When to Start Homeschooling

A lot of factors go into your decision of when to start homeschooling. The short answer: You should start homeschooling as soon as possible! Of course life isn’t so simple with work and other demands life sends your way. Below, I go over important considerations you should make when considering homeschool including the age of your child, how they did in regular school, and how ready you are.

Is Your Child The Right Age?

You will face different challenges depending on at what age you’re considering starting homeschool. In a sense, you’ve been homeschooling your little one since they were born: tummy time, crawling, walking, eating, and so on.

Often, homeschool for preschoolers and kindergarteners looks more like playtime and exploration than it does formal schooling. This can be a good time to ease into homeschooling and start the journey together with your child.

At elementary school ages, your child will be more independent and more effectively communicate their thoughts. Homeschool will have more formal lessons and subjects to cover. If you feel more comfortable working off a curriculum, this could be a good age to start.

In middle school, things may get more challenging as your child becomes a know-it-all begins to question authority. You will likely face some pushback on what you’re doing in class. As an added bonus, this can be where topics start getting a little more tricky. I don’t know about you, but I don’t remember quadratic equations or geometric proofs off the top of my head (they haven’t really come up, at all). Starting homeschool here could be a challenge, but may be well worth it as you work on strong relationships during some of your child’s most vulnerable years.

High school is tough. Lots of defiance, challenging you as a parent, and ready (or so they think) for adulthood. Starting homeschool during these years might give you some great flexibility with extracurricular activities at this age. Plus, your child could possibly enroll in community college courses with that flexibility and get ahead on their degree.

High School homeschool
They’re so independent and cool!

Can Your Child Adapt to Homeschool?

If your child has already been in a traditional school for some time, adapting to homeschool might be difficult for them. Some kids simply crave being around other kids their own age. Some kids struggle to take instruction from their parents, while readily learning from a teacher. Maybe they’re just devastated to be away from the friends they’ve made.

None of this is to say that it’s impossible for these children. But these are considerations you should make. If they’re a little older, have a conversation about it with them to find out what they’re afraid of missing. You can also mitigate the impact of some of these problems by joining homeschool groups for social interaction and lessons from other people. I have an article on homeschool’s effect on social skills that talks a little more about this, if you want to learn more.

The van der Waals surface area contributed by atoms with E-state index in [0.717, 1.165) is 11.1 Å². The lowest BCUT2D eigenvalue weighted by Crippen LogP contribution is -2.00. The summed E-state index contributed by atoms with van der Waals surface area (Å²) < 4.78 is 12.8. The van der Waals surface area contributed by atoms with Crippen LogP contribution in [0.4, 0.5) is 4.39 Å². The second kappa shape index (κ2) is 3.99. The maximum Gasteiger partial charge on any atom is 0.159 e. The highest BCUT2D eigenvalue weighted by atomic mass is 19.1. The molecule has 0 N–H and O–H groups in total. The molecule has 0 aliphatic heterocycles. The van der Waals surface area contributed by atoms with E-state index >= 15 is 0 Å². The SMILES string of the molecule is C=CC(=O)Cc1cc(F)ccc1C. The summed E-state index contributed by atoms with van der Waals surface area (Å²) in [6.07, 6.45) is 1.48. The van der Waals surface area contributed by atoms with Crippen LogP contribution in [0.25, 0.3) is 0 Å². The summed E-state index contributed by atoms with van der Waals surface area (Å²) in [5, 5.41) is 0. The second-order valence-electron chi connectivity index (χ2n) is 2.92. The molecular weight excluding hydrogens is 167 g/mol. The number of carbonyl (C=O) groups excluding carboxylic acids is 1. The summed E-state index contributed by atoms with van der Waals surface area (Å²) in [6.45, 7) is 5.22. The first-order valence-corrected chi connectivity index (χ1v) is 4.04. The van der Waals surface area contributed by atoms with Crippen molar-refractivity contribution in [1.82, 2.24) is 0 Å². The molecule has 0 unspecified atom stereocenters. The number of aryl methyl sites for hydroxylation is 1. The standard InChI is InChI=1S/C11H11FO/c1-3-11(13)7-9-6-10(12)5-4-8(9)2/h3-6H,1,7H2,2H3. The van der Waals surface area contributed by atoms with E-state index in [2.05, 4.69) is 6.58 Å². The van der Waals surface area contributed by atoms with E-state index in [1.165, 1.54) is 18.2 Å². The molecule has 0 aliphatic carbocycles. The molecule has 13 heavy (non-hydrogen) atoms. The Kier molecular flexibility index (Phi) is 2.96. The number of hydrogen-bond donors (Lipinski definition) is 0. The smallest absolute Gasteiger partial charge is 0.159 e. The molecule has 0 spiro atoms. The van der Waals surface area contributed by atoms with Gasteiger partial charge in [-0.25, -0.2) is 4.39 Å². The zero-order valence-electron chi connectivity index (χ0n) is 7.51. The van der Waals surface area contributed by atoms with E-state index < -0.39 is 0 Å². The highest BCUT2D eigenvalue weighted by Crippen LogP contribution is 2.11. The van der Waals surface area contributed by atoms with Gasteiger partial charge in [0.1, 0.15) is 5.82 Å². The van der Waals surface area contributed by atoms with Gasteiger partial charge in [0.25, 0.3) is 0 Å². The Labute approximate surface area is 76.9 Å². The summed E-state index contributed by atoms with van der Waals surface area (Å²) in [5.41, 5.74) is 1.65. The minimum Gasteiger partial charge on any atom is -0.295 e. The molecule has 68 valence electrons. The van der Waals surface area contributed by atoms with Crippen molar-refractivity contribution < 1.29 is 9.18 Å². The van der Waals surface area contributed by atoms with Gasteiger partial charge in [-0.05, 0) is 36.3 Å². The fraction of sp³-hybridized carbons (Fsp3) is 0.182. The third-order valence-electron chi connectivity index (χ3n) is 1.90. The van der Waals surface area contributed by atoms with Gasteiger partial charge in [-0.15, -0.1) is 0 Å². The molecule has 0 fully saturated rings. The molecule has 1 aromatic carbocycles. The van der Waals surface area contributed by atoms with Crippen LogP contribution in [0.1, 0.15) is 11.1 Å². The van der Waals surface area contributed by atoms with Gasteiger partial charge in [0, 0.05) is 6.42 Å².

Are You Ready to Teach?

Any parent can teach homeschool. Whether a parent is ready to teach is another matter. Homeschooling is a big endeavor and takes significant commitment from you, as a parent. Are you willing to learn alongside your child? When you hit difficulties, will you do the extra work to find new ways to teach something that seems like it should be obvious and easily understood? Do you have the patience to do lessons with your child for three or four hours a day?

But if you are willing to do the work, put your child first, and humbly seek to grow and improve yourself along the way, you absolutely can have a successful homeschool.

Do You Have The Time to Teach?

Nowadays, a lot of families have both parents working to make ends meet. This doesn’t mean homeschooling is impossible. It can take as little as a few hours a day to keep making progress, and while the time commitment will likely increase as your child gets older, they’ll also be able to work more independently and not need you looking over their shoulder.

You also should consider the extra time you might need outside of actual teaching time: planning, learning topics before teaching them, researching, sanity breaks, etc. You’ll probably end up with some late nights getting things ready for the next day or week. Can you make that commitment with the other demands in your life?

Wrapping Up

Choosing when to start homeschool can be a tough decision. If you’re like me and my husband, you probably knew you wanted your kids to be homeschooled from the start. Others want to see how their child will do in a regular school before trying homeschool if it doesn’t work out. Many would like to homeschool, but life’s demands make it impossible for a time.

Regardless of where you are, if you believe the benefits of homeschool are worth the struggle, and you’re willing to do the work alongside your child, you can start homeschool at any time.

If this article helped you, sign up for my newsletter for more insights on teaching homeschool and fun learning games you can play with your kids. As an added bonus, I’ll give you a free copy of my state-by-state homeschool guide full of useful information and links about your state’s homeschool laws.

If you have any questions, feel free to reach out on social media. I’d love to hear from you!

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